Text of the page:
The logic is uniquely American and incredibly harmful. He’s captured well in the familiar Hollywood trope of a teenager, finding out about his family’s financial troubles, darkly conceding he can drop out of his first-choice school and attend nearby state college, only for a determined parent insists: No, we’ll find a way.
In America, it is meant to be inspiring. But statistics suggest it’s more likely a tragic mistake.
The story goes that the university degree is the sine qua non of economic opportunity, and the college experiences a unique inflection point in its life to come of age and launch itself into adulthood. On this basis, American culture has made it an implicit parental obligation, and American law has made it an explicit public obligation, to facilitate the attendance of any student at any school, regardless of the cost. Young Americans and their families are encouraged to save as much as possible and then take on the necessary debt — by a culture equating the practice to “investing in your future,” by policymakers offering grants to promote debt, and by colleges who cash checks in advance while accepting no liability down the road.
But the story is false. Students who enroll in college are more likely to drop out or graduate in jobs that don’t require a degree than they are to navigate the planned path from college to career. Research also suggests that it doesn’t matter what school you attend: for men, school selectivity has no effect on future earnings; for women, more selective schools lead to longer hours worked and lower marriage rates.
Indeed, it is not clear what we are getting for our money. On average, US colleges consume more than $25,000 per student per year, second only to Luxembourg among developed economies and more than twice spending in countries like Denmark, France and Germany. The focus on elite private colleges is particularly harmful: while we constantly confused the cost of the “college experience” with an “Ivy League education”, the median tuition for a four-year public university in the state is still only $8,300 per year. Every kid in America can pay their own way to a perfectly good college for about half the income from a minimum wage part-time job.
The cognitive dissonance between the unquestioned incurring of extravagant spending on college and the dubious value of that spending is what gives America’s bizarre discourse on student loan debt — and leads to irrational policy actions like that of Biden. Is there a better way?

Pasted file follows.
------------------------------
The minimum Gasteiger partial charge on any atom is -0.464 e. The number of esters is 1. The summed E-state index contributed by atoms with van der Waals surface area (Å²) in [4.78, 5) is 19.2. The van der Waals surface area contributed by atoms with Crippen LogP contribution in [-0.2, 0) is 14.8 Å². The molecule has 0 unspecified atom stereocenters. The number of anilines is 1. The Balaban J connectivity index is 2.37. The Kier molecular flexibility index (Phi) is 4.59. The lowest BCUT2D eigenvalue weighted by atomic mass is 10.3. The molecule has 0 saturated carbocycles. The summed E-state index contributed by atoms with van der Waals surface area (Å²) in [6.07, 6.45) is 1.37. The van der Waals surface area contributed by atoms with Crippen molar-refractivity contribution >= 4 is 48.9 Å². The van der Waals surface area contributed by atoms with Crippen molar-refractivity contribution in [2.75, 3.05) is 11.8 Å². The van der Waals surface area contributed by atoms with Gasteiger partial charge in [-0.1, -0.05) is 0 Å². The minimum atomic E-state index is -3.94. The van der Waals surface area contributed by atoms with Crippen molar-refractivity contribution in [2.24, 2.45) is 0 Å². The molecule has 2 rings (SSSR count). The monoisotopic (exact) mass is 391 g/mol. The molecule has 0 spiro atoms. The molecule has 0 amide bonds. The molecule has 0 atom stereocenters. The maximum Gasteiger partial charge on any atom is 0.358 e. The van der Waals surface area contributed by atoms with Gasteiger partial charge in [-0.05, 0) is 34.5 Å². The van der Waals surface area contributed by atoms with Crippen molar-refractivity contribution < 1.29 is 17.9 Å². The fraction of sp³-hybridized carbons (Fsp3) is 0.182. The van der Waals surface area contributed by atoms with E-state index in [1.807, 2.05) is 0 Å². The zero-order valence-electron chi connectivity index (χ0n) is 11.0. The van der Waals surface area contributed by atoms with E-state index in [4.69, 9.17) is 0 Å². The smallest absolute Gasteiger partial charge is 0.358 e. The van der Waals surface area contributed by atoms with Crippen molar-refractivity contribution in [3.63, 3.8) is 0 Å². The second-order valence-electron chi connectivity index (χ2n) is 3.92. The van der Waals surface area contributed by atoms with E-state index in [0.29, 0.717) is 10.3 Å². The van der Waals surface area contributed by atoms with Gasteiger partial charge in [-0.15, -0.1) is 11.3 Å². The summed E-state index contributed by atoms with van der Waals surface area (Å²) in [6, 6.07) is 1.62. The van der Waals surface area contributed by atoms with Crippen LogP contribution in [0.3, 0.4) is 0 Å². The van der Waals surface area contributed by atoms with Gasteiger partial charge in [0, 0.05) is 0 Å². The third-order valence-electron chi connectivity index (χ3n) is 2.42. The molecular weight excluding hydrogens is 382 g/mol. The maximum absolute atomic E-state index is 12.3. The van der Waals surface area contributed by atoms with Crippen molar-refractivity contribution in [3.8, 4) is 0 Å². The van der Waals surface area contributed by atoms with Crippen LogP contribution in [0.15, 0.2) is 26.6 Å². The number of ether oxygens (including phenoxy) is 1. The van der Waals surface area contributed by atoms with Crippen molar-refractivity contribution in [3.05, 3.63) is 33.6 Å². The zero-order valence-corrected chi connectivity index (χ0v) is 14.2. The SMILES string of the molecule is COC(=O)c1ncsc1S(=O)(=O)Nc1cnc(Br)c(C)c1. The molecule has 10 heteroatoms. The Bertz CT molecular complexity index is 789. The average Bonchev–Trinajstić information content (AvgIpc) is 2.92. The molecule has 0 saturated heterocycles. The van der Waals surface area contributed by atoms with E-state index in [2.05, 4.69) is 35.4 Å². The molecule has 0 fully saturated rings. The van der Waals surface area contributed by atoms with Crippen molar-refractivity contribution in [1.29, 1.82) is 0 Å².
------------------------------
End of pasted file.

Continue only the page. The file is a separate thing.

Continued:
There is a deep contradiction into our national beliefs about college, and that embodies perfectly the thinking that drove Biden’s decision.
For one thing, under the assumption that degrees are valuable and consistently yield a high return on investment, US law only excludes student loans from discharge through the traditional bankruptcy process. We are so confident in the wisdom of unconstrained spending on higher education that we are creating a public guarantee for student loans – a form of credit that would otherwise make little sense to extend – and, to protect lenders, we are eliminating the recourse borrowers traditionally had when their investments disappoint or they spend beyond their means.
You can rack up tens of thousands of dollars in credit card debt by taking a vacation and walking out of bankruptcy court without owing anything. But the debt you incurred for the wonders that changed your life on a college campus? It must stay with you until death.
On the other hand, because we knew full well that the social promise underlying debt is dumb and fractured – in fact, college is often a bad bet with a low return on investment – progressive politicians began to demand that the government erase it. absolutely. To extreme, they equate its very existence with “violence”. Nobody ever explains what makes the student borrower more deserving of government largesse than the family who took out a car loan for the car that puts dad to work. On the contrary, the implicit judgment seems to be that the nation must, having sanctified the borrowing, collectively assume responsibility for the result.
The result is a dysfunctional higher education funding system that has generated more than $1.7 trillion in unpaid student debt, representing many loans that were wrongly offered and accepted by borrowers now facing to unbearable burdens and deserve a path of relief.
So what should happen? Biden’s approach of simply wiping out the debt treats the obvious symptom – the debt – in the quickest and easiest (and also the most expensive) way, while doing nothing to address the underlying problem.
Instead, America should accept the banality of the student loan as just one form of debt among many – chosen by some for investment purposes, and by others for what amounts to conspicuous consumption, exploited by sellers of a product of variable quality. Luckily America has a very good legal system to govern regular debt, with risk management structures on all sides, options for sellers to provide credit themselves if no one else the fact, and fair relief for those who make commitments they cannot keep.